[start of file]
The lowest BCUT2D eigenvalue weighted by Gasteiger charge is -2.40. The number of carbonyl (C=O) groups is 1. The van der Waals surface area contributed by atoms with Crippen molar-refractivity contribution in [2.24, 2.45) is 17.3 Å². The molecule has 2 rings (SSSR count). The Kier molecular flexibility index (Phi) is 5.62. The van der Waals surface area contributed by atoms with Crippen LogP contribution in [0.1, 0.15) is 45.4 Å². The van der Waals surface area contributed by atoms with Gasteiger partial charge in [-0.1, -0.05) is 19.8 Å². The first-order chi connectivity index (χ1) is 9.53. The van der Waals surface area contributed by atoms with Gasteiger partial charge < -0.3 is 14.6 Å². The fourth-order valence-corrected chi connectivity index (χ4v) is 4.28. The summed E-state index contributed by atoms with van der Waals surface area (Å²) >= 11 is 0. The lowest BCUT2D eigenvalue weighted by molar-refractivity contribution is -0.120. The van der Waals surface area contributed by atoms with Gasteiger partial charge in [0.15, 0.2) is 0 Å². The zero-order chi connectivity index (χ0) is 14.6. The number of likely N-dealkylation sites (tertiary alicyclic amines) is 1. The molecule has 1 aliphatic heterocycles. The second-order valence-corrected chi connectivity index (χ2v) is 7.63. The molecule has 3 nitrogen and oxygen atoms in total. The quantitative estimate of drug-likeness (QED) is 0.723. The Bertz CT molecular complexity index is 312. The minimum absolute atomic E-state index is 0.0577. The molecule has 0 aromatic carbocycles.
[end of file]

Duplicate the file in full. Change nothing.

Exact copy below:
The lowest BCUT2D eigenvalue weighted by Gasteiger charge is -2.40. The number of carbonyl (C=O) groups is 1. The van der Waals surface area contributed by atoms with Crippen molar-refractivity contribution in [2.24, 2.45) is 17.3 Å². The molecule has 2 rings (SSSR count). The Kier molecular flexibility index (Phi) is 5.62. The van der Waals surface area contributed by atoms with Crippen LogP contribution in [0.1, 0.15) is 45.4 Å². The van der Waals surface area contributed by atoms with Gasteiger partial charge in [-0.1, -0.05) is 19.8 Å². The first-order chi connectivity index (χ1) is 9.53. The van der Waals surface area contributed by atoms with Gasteiger partial charge < -0.3 is 14.6 Å². The fourth-order valence-corrected chi connectivity index (χ4v) is 4.28. The summed E-state index contributed by atoms with van der Waals surface area (Å²) >= 11 is 0. The lowest BCUT2D eigenvalue weighted by molar-refractivity contribution is -0.120. The van der Waals surface area contributed by atoms with Gasteiger partial charge in [0.15, 0.2) is 0 Å². The zero-order chi connectivity index (χ0) is 14.6. The number of likely N-dealkylation sites (tertiary alicyclic amines) is 1. The molecule has 1 aliphatic heterocycles. The second-order valence-corrected chi connectivity index (χ2v) is 7.63. The molecule has 3 nitrogen and oxygen atoms in total. The quantitative estimate of drug-likeness (QED) is 0.723. The Bertz CT molecular complexity index is 312. The minimum absolute atomic E-state index is 0.0577. The molecule has 0 aromatic carbocycles.